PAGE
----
De-leveraging at an accelerated pace amid indications that the current high profitability cycle will prevail for a considerable period, Indian steelmakers are likely to embark on a new capex cycle soon.
According to Morgan Stanley, the focus of the steelmakers would initially be on repairing their balance sheets and as a result, the net debt-equity is likely to improve and fall below one at an aggregate level in FY21 and 0.5 in FY23 from around 1.4 in FY20.
As inventory is at a 33-month low now through capacity utilisation rate of the large mills was already over 80% in February, the second half of 2021-22 fiscal might see companies first accelerating or advancing existing capex programmes, followed by potential small brownfield expansion. The large greenfield expansion programmes might not happen soon though but are definitely on the cards.
JSW Steel’s joint managing director and Group CFO M V S Seshagiri Rao said the company might reach its targeted 45 million tonnes per annum (mtpa) production capacity “well ahead” of the earlier guidance of 2030-31 as a result of acceleration in demand both in India and globally.
Not just domestic demand, steel firms’ ambitions are soaring high on a better price, huge export potential (as China pruning production to meet its carbon neutrality goal by 2060), benign raw material costs and above all, government support – be it in the form of Production Linked Incentive (PLI) scheme or the new mining policy that does away with a clutch of cumbersome laws and various others.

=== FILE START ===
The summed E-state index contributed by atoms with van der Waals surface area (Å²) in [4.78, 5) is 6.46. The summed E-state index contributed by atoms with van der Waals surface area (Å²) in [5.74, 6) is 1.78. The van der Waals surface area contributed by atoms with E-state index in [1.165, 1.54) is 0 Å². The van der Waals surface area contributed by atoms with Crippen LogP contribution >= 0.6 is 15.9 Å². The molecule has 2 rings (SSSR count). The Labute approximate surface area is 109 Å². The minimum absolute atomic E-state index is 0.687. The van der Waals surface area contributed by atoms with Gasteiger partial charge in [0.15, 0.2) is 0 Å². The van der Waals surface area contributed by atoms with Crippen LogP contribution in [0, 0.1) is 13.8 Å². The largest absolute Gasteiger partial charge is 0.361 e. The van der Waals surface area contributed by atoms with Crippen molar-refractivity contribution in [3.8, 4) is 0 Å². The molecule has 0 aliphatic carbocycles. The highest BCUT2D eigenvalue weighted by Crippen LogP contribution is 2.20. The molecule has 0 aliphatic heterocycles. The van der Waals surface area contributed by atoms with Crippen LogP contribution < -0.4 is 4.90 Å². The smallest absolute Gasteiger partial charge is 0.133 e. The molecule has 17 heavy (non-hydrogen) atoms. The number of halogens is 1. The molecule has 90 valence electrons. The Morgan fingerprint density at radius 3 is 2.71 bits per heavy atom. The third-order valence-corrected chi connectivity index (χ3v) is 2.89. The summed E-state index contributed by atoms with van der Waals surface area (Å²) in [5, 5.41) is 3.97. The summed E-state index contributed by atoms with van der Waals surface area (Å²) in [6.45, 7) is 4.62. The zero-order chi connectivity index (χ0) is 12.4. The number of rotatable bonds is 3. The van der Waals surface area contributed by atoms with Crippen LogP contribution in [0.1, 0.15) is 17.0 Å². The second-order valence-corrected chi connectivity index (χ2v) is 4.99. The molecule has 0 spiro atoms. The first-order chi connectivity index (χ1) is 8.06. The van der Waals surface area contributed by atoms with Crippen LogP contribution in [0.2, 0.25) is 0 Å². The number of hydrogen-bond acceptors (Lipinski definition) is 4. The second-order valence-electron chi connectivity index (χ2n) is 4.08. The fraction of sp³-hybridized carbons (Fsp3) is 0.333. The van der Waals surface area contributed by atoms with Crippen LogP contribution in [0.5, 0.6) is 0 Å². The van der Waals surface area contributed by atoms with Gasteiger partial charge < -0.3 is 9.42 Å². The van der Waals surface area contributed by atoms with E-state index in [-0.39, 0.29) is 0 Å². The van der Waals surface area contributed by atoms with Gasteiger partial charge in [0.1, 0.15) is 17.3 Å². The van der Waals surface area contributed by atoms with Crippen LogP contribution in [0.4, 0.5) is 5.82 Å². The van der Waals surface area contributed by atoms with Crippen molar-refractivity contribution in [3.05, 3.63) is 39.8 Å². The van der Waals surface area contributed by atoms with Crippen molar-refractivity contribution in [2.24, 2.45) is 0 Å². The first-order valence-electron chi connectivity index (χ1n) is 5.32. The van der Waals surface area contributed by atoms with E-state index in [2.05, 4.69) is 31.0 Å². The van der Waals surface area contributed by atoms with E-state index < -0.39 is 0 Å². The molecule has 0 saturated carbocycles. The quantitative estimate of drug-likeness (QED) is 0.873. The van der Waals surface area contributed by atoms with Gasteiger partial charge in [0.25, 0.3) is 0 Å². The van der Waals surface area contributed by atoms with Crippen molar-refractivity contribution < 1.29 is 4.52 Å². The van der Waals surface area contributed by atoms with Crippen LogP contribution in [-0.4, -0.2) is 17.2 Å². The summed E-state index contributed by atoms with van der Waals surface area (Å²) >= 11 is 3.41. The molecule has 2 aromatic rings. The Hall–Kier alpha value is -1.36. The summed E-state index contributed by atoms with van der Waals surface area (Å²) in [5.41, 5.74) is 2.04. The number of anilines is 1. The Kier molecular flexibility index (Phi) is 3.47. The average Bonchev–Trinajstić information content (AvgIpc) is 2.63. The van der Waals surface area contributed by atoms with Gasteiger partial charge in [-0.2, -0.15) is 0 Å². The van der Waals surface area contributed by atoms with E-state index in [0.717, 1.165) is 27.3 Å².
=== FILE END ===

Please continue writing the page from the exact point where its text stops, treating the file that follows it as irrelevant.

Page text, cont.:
JSPL’s managing director said, “It seems the steel sector will pay back loans faster. This will make banks comfortable and they will do financial closure for new projects. When the return on investment (ROI) increases, new projects come.”
However, he said that banks might change their outlook on the steel sector as Indian needs more steel and this would be possible with new capex budgets.
Though India is the second-largest steel producer in the world after China, the gap in production between the two countries is a whopping 953 million tonnes (MT). Compared with China’s 1,053 MT production, India’s production was only 99.6 MT in 2020, according to World Steel Association.
After an initial sharp drop in consumption and production during April-June 2020, there has been a smart recovery in the steel sector. Continuous increase in steel consumption and demand after gradual unlocking of the economy, increasing cost of iron ore, higher export and higher international prices of steel have led to an increase in retail prices and with that their margins.
Indian steel sector’s tight inventory situation is expected to prevail for some time now. A tight supply situation will imply domestic steel remain close to importing parity prices, which is currently at a discount of 10-11%, Morgan Stanley said.
“We expect peak profitability in the current cycle to be much higher than in the previous one. Steel prices are strong but input prices (especially coking coal) are benign, supporting our outlook for an even higher spread than in the last cycle,” it said.
Credit: Financial Express